TIME Incorporated v. United States

PETITIONER: TIME Incorporated
RESPONDENT: United States
LOCATION: Roosevelt Bar and Tavern

DOCKET NO.: 68
DECIDED BY: Warren Court (1958-1962)
LOWER COURT: United States Court of Appeals for the Fifth Circuit

CITATION: 359 US 464 (1959)
ARGUED: Jan 20, 1959
DECIDED: May 18, 1959

Facts of the case

Question

Media for TIME Incorporated v. United States

Audio Transcription for Oral Argument - January 20, 1959 (Part 1) in TIME Incorporated v. United States

Audio Transcription for Oral Argument - January 20, 1959 (Part 2) in TIME Incorporated v. United States

Bryce Rea, Jr.:

-- are substantively identical in their treatment of the problem of rate regulation.

They adopted what was then and is now, the vogue in rate regulation.

That is the filed rate theory.

The seller of the service fixes a rate, files it with the Commission, it becomes effective, the Commission's control is a legislative control to alter it for the future, either on complaint or on its own motion, that's all spelled out by this Court very recently in the Mobile case and again to some extent in the Memphis case.

In this respect Part II differs in Part I of these (Voice Overlap) --

Bryce Rea, Jr.:

In this respect, Part II differs from Part I and that brings me, Mr. Justice Harlan, to the root of the holding of the court below.

The court first said Montana-Dakota doesn't apply here, because all the Montana-Dakota case held was that a complaint to a federal District Court that a rate charged by a regulated power company was unreasonable in the past, states no cause of action under the Federal Power Act, therefore, said the Court of Appeals, the Supreme Court dismissed the complaint there being no diversity of citizenship between the parties.

We submit that the Court's holding is far broader than that.

It did not, we submit, take this case to determine whether or not, or to delimit rather, federal jurisdiction in the sense of delimiting the jurisdiction of District Courts, since your course -- or courts have limited jurisdiction.

The holding is squarely this, as we see it.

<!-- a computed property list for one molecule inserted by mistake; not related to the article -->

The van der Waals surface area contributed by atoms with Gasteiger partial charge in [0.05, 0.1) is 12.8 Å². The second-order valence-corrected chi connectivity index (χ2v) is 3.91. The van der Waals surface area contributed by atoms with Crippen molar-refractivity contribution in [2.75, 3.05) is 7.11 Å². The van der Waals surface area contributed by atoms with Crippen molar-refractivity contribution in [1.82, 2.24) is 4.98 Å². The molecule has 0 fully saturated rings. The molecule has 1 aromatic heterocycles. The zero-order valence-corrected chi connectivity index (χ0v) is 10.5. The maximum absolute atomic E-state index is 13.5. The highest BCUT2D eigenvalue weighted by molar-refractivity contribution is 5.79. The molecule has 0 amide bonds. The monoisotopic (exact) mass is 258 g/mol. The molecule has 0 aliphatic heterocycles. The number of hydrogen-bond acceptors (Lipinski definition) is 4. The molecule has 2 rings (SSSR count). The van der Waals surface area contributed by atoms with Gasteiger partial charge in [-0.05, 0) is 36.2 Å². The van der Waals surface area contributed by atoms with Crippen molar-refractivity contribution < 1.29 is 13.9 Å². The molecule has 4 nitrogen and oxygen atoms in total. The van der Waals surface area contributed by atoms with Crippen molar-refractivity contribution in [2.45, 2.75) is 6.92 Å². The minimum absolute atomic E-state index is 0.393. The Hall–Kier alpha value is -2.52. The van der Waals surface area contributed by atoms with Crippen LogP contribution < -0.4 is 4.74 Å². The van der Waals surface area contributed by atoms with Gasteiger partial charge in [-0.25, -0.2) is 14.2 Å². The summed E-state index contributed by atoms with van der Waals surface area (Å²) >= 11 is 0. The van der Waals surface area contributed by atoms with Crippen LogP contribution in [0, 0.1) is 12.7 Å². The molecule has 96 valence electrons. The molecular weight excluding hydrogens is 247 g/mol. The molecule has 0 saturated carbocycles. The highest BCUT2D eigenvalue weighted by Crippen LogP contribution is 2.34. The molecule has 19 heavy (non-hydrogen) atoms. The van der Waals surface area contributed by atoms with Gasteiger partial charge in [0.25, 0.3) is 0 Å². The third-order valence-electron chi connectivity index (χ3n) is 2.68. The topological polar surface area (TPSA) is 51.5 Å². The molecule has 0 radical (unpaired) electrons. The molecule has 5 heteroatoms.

The right to a reasonable rate is the right to the rate that's filed and effective with the Commission.

No court can authorize any other rate, so no court can entertain a cause of action claiming a right to another rate.

The Commission cannot authorize any other rate as a judicial matter respecting any period in the past.

The Commission's authority is the legislative authority to fix rates for the future.

Therefore, to hold that a cause of action existed, would be to say that the Court can entertain a cause of action in which it can decide no issue, then the Commission can entertain a complaint which the statute does not permit it to entertain namely, a complaint directed to the past rates, then the Commission can make a finding and then the Court can go ahead and render a judgment.

In other words, it would be saying, we submit, to read the Montana case as the court below read it that the absence of power in the courts, coupled with the absence of power in the Commission, can somehow create power in both of them together.

The Government's argument and shippers arguments generally, they go into the Court, they file their suit and the Court said, "We can't determine what's an unreasonable rate."

The shipper then runs over to the Interstate Commerce Commission and files a complaint alleging that this rate was unreasonable in the past.

Of course, there's no authority in the Commission's act authorizing it to make adjudications as to the past, but the shipper says, "Oh, the Court has a cause of action pending."

You therefore, as a collaborative instrument of justice, to use Justice Frankfurter's phrase in the Montana-Dakota case, can rend, make a finding.

Well, as the majority held and as Justice Frankfurter speaking for the majority -- speaking for the minority agreed, where you have properly filed rates, no allegation of fraudulent filing, such as was present in Montana-Dakota and is not present here, the whole theory of rate regulation is premised on the proposition that errors in rates, unreasonable rates, will be corrected by prospective action by the Commission in the proscription of other rates for the future.

Now, the Court of Appeals and respondent here, then go over and argue after all, there is a cause of action against a rail carrier which codifies the rail --- the shipper's common-law right to a reasonable rate.

There must be also such a right against the common carrier by motor and they make two arguments.

They say first, the declaration in the Act, that rates shall be just and reasonable, creates a right, creates a cause of action in a shipper.

They admit that the Act provides no method for its enforcement, but they say we can improvise the method namely, suit by the shipper in a common-law court or in a -- in a common-law court followed by reference of the issue of reasonableness to the Commission.

But we submit that Part I, regulating rail carriers and its specific provisions go far toward negativing any intention on the part of the Congress to create similar rights under Part II in regulating motor carriers.

Part I, to begin with, Section 8, specifically says that "Anybody damaged by anything done by a rail carrier in violation of the Act, shall have redress in damages."

Section 9 provides that the shipper may either complain to the Commission pursuant to the complaint section which is 13 (1) or may sue in a federal District Court.

Section 13 provides for the filing of complaints.

Section 16 provides for the issuance of orders by the Commission determining the amount of damages any person has suffered by a railroad's violation of the Act and the issuance of an order to compel payment.